Editorial: Drill in on safety

Coppell ISD had a lockdown drill in November and a fire drill in October. The Sidekick editorial board thinks students need to take school safety more seriously in order to be prepared for dangerous circumstances.

Ayane Kobayashi

Coppell ISD had a lockdown drill in November and a fire drill in October. The Sidekick editorial board thinks students need to take school safety more seriously in order to be prepared for dangerous circumstances.

Editorial Board

On Oct. 6, an 18-year-old student opened fire at his high school in Arlington, killing one student and wounding one teacher. This is one of 21 high school shootings in the United States since August.

On Nov. 9, Coppell High School held its first lockdown drill of the 2021-22 year, and when asked if students took drills such as these seriously enough one week later, Coppell High School Principal Laura Springer answered “absolutely not.”

Springer also added that teenagers react accordingly the moment a crisis occurs, but the idea among students that school drills are a waste of time reflects a larger issue. Issues concerning school safety seem far-off and fictitious, like something that would never be relevant at their own school. Students, as a result, do not take school safety seriously enough, and this allows incidents such as letting strangers into the school building and a lack of seriousness in safety drills. 

Coppell ISD’s safety protocols are led by former CHS school resource officer and current CISD coordinator of safety and security Rachael Freeman. District protocols are supplemented by CHS’s regularly meeting safety team, which in the event of a crisis, would work to mitigate any possible danger in a timely manner. The administration takes our safety seriously; why are students not doing the same?

It is similar to if there were one final chance to review for an exam. Would you not take the time to look over the material one more time? Though students can hope a crisis or serious instance of school danger will never occur, taking preventative action, such as following school rules about check-in/check-out and entering and leaving through approved exits is the only certain way to protect themselves. 

CHS tries to funnel its visitors into one main entrance from the Horseshoe. But with doors surrounding the building, non-CHS students and strangers have been allowed access to the building, bringing in theft, drugs and fights. Many students feel comfortable opening the doors for people waiting outside, whether they are friends who need access from outside or adults who look like parents and teachers. Students opening doors for strangers, who could be just about anyone, poses an obvious threat of danger. The doors of CHS are all posted with signs stating to not let anyone inside, but this still occurs frequently. Any exception to this rule creates a domino effect, with more students seeing and normalizing letting people into the building, and more danger ensuing.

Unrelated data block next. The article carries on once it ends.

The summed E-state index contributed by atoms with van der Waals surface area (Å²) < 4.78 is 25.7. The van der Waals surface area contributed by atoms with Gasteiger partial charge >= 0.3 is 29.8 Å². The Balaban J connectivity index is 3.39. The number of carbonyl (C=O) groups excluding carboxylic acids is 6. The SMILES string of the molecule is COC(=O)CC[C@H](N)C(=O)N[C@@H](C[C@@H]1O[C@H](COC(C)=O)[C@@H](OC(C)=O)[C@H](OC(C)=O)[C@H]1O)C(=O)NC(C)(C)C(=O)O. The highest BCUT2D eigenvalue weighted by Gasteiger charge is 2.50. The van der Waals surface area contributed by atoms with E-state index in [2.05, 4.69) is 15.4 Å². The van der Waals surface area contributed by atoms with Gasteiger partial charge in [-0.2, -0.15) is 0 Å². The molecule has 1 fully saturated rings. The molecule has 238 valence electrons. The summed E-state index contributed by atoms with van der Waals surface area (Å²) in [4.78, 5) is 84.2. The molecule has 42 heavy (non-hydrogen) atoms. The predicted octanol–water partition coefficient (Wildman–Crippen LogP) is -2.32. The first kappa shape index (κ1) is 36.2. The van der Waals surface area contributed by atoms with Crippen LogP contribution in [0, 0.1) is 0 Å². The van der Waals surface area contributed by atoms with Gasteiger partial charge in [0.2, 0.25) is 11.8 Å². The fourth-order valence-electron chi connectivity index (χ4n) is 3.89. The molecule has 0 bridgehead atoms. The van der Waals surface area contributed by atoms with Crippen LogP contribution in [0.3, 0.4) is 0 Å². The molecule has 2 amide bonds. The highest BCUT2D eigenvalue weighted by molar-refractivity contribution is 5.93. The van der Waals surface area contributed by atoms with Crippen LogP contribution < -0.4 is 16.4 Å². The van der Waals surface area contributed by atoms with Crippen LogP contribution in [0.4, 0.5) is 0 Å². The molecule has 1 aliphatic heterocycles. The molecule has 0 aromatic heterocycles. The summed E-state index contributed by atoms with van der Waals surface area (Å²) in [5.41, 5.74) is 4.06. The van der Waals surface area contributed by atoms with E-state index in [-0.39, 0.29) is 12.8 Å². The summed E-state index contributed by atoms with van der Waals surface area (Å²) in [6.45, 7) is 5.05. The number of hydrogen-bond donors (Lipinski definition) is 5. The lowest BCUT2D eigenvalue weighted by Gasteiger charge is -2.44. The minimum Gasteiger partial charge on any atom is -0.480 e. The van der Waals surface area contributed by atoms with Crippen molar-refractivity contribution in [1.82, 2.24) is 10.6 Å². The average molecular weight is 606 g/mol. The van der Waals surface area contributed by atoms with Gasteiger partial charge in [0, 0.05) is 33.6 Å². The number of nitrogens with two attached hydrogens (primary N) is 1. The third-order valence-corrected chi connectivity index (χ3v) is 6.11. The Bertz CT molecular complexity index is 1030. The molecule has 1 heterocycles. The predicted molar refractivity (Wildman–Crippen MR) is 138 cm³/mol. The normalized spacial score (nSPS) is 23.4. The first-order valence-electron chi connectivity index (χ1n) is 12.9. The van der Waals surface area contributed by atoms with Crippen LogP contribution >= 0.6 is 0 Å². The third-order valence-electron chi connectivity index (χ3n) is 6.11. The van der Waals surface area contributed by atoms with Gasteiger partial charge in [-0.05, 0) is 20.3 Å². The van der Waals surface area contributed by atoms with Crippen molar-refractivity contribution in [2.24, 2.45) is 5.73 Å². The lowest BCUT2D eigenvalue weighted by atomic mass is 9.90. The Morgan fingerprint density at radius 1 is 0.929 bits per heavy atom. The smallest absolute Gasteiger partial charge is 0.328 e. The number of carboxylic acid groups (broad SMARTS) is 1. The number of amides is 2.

School drills not only tell students where to go in the event of an emergency, but build a muscle memory in students and staff that should take over during the event of an actual emergency, while in a stressful situation. The Texas Education Agency (TEA) requires each high school to complete one lockout, evacuation, shelter-in-place for hazmat and shelter-in-place drills for severe weather, two lockdown drills and four fire evacuation drills per year in order to build this muscle memory.

How you practice is how you perform. When in a real instance of a crisis, knowing the exact spots to go to and directions to follow are essential. Though many students feel they have learned these directions, reinforcement is key to preventing any confusion in a time of true stress. It is also upon teachers to direct a class to follow directions and a protocol of drills. It is up to them to set an example, one that will be followed during an actual crisis. Consider a drill to be a dress rehearsal for a big play. It is not the time to play around or take things lightly – it is serious, just as the event of a drill would be. 

Just on Nov. 30, a 15-year-old student opened fire at his high school in Oxford, Mich., killing four and wounding seven. This is the deadliest school shooting since May 2018.

School shootings may seem unreal, but given rather recent events, they are not as far-off as previously assumed. It would be naive to take drills lightly with the rise of school shootings in the return of in-person learning. No matter how unreal a shooting at CHS may seem, taking care to ensure the school is prepared is a surefire way to mitigate any possibility of harm. 

Given that taking drills seriously only requires a few minutes of somberness and compliance, it doesn’t feel like too much to ask in return to mitigate the possibility of harm in the future.

Follow @CHSCampusNews on Twitter.